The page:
Hodgkin’s disease is a lymphatic system neoplasm, which can be developed by both – children and adults. The median age at first diagnosis is about 30 years. Permanent fatigue which is recently reported by survivors more frequently, is becoming a serious problem during extensive care of the patient.
In the published paper in September 2016 in the online version of Lancet Oncology, German scientists presented the results of longitudinal observations concerning existence and prevalence of permanent fatigue of survivors which were made by German Hodgkin Study Group.
4981 people were selected from the patients who were taking part in clinical trials HD13 -881 people (early-stage favourable disease), HD14 – 1588 people (early-stage unfavourable disease), and HD15 – 1746 people (advanced-stage disease) and fulfilled the inclusive criteria which comprised: newly diagnosed, histologically proven Hodgkin’s lymphoma, an Eastern Cooperative Oncology Group (ECOG) performance status of 2 or lower, HIV negativity, and absence of comorbidity disallowing protocol treatment. Patients included to the study group were between 18 and 60 years old.
To the final analyze, data collected from 4215 patients who had been following-up for 5 years after the end of the treatment were used.
Every person from the study group was asked for filling out the quality-of-life questionnaire (QLQ-S) for several times: immediately after diagnosis (baseline), after two to four cycles of chemotherapy, immediately after end of treatment, and at predefined follow-up examinations up to 5 years after end of treatment.
According to the presented results, a significant part of the patients admitted to feeling fatigue at the baseline. Number of patients describing their fatigue level as very high increased according to the stage of disease – up to 48% of the people from study group HD15 stated that there are experiencing severe fatigue.
In the contrast to different fatigue levels at baseline, fatigue during treatment, as well as long-term fatigue (at 2 years and 5 years after the end of treatment), was very similar among patients with all different stages of Hodgkin’s disease.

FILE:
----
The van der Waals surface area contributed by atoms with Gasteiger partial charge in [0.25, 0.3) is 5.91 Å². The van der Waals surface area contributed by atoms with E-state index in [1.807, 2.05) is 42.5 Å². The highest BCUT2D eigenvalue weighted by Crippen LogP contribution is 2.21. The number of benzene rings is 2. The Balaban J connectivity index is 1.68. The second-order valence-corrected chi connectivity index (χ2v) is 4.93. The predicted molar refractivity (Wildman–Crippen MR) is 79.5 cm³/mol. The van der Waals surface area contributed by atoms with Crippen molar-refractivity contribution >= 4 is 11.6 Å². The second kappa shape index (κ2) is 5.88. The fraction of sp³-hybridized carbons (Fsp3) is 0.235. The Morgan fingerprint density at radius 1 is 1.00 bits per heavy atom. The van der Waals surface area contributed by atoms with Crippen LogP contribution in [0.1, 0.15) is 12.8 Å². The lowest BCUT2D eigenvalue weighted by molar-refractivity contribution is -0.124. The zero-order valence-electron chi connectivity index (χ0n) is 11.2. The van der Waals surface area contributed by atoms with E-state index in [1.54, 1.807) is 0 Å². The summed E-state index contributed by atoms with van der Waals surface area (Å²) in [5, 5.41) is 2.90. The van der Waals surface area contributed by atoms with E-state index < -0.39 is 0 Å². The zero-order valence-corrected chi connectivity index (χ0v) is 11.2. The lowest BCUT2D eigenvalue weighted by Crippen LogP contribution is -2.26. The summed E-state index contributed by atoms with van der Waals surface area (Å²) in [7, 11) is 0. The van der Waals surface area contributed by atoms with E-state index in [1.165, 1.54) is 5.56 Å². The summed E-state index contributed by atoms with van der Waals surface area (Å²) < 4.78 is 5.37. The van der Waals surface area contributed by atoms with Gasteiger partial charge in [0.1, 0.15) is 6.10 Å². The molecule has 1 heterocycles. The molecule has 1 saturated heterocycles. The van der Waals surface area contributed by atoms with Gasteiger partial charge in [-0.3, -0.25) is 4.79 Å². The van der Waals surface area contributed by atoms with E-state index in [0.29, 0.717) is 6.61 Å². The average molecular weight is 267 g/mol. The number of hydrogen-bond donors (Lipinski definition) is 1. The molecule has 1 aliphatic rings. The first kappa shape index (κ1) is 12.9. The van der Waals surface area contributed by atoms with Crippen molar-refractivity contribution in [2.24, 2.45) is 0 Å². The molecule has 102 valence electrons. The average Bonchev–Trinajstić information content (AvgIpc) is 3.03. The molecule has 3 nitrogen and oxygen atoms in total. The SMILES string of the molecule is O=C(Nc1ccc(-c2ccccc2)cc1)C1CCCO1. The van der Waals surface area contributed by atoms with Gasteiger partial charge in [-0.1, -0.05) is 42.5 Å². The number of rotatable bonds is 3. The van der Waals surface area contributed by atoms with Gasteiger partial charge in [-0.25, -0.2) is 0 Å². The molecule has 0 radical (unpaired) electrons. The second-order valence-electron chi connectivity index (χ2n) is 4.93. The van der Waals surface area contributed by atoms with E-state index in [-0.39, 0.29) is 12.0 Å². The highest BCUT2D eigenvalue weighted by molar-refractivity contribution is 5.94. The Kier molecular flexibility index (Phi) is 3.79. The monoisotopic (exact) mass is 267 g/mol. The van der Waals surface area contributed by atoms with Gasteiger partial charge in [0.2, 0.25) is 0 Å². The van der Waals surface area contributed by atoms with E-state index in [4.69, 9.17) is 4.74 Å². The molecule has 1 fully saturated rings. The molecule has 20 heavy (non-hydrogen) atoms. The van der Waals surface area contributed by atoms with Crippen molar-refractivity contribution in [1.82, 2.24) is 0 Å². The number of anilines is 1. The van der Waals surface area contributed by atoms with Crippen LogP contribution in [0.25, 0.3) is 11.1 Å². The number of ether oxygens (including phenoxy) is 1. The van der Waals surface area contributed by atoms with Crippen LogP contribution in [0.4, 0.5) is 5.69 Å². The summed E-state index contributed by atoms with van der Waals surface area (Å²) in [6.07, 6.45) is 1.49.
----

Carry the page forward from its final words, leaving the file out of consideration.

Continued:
Existence of fatigue at the baseline was an important predictor of its presence after the end of the therapy. Patients who described fatigue level as very high at the beginning of the treatment tended to remain feeling fatigue even 5 years after overcoming the disease. At the same time, patients with advanced-stage disease with moderate fatigue level at the baseline noted improvement of quality of their lives after ending treatment.
Despite of the differences in the stage of disease and intensity of the therapy, none significant difference between these three groups was found regarding number of patients, who had not have fatigue problems at the end of the treatment.
Results of this study have shown that feeling fatigue is quite common in the group of Hodgkin’s lymphoma survivors and the stage of disease at the moment of diagnosis is not very relevant when it comes to predicting the presence of long-term fatigue after the end of therapy.
Collected data may give the chance of creating new systems to help survivors understand and improve their current situations in the future.
Written by: Karolina Lewczuk, Magdalena Rejmak, Katarzyna Kubiak
1. Kreissl S., Mueller H., Goergen H., Mayer A., Brillant C., Behringer K., Halbsguth T.V., Hitz F., Soekler M., Shonukan O., Rueffer J.U., Flechtner H-H., Fuchs M., Diehl V., Engert A., Borchmann P.. on behalf of the German Hodgkin Study Group – Cancer-related fatigue in patients with and survivors of Hodgkin’s lymphoma: a longitudinal study of the German
Hodgkin Study Group. Lancet Oncol 2016 Published Online September 6, 2016
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